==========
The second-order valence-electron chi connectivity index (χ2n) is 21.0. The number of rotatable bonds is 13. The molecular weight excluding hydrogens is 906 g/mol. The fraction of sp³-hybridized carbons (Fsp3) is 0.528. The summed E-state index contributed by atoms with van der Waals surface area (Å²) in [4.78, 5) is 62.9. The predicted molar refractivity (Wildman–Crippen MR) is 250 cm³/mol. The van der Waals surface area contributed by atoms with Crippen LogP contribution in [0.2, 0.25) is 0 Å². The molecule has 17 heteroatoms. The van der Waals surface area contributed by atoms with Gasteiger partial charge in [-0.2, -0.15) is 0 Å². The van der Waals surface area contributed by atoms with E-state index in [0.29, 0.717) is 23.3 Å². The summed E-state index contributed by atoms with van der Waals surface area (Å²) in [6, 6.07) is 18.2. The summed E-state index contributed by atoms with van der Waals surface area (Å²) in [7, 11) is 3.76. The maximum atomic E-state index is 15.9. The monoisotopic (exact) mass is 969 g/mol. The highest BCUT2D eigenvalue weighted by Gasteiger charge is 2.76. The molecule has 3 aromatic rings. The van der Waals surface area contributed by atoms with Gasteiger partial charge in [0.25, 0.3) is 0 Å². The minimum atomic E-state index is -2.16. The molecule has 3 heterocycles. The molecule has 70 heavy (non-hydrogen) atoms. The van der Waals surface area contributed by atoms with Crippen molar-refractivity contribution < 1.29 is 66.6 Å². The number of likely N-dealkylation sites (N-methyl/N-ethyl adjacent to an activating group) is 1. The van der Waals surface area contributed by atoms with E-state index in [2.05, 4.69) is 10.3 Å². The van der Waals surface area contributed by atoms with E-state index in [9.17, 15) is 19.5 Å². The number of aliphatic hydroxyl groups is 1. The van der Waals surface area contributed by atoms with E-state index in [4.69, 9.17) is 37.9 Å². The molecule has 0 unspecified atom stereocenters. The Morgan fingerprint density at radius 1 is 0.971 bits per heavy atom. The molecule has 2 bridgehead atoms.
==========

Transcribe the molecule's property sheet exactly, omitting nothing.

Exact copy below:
The second-order valence-electron chi connectivity index (χ2n) is 21.0. The number of rotatable bonds is 13. The molecular weight excluding hydrogens is 906 g/mol. The fraction of sp³-hybridized carbons (Fsp3) is 0.528. The summed E-state index contributed by atoms with van der Waals surface area (Å²) in [4.78, 5) is 62.9. The predicted molar refractivity (Wildman–Crippen MR) is 250 cm³/mol. The van der Waals surface area contributed by atoms with Crippen LogP contribution in [0.2, 0.25) is 0 Å². The molecule has 17 heteroatoms. The van der Waals surface area contributed by atoms with Gasteiger partial charge in [-0.2, -0.15) is 0 Å². The van der Waals surface area contributed by atoms with E-state index in [0.29, 0.717) is 23.3 Å². The summed E-state index contributed by atoms with van der Waals surface area (Å²) in [6, 6.07) is 18.2. The summed E-state index contributed by atoms with van der Waals surface area (Å²) in [7, 11) is 3.76. The maximum atomic E-state index is 15.9. The monoisotopic (exact) mass is 969 g/mol. The highest BCUT2D eigenvalue weighted by Gasteiger charge is 2.76. The molecule has 3 aromatic rings. The van der Waals surface area contributed by atoms with Gasteiger partial charge in [0.25, 0.3) is 0 Å². The minimum atomic E-state index is -2.16. The molecule has 3 heterocycles. The molecule has 70 heavy (non-hydrogen) atoms. The van der Waals surface area contributed by atoms with Crippen molar-refractivity contribution < 1.29 is 66.6 Å². The number of likely N-dealkylation sites (N-methyl/N-ethyl adjacent to an activating group) is 1. The van der Waals surface area contributed by atoms with E-state index in [2.05, 4.69) is 10.3 Å². The van der Waals surface area contributed by atoms with E-state index in [9.17, 15) is 19.5 Å². The number of aliphatic hydroxyl groups is 1. The van der Waals surface area contributed by atoms with E-state index in [4.69, 9.17) is 37.9 Å². The molecule has 0 unspecified atom stereocenters. The Morgan fingerprint density at radius 1 is 0.971 bits per heavy atom. The molecule has 2 bridgehead atoms.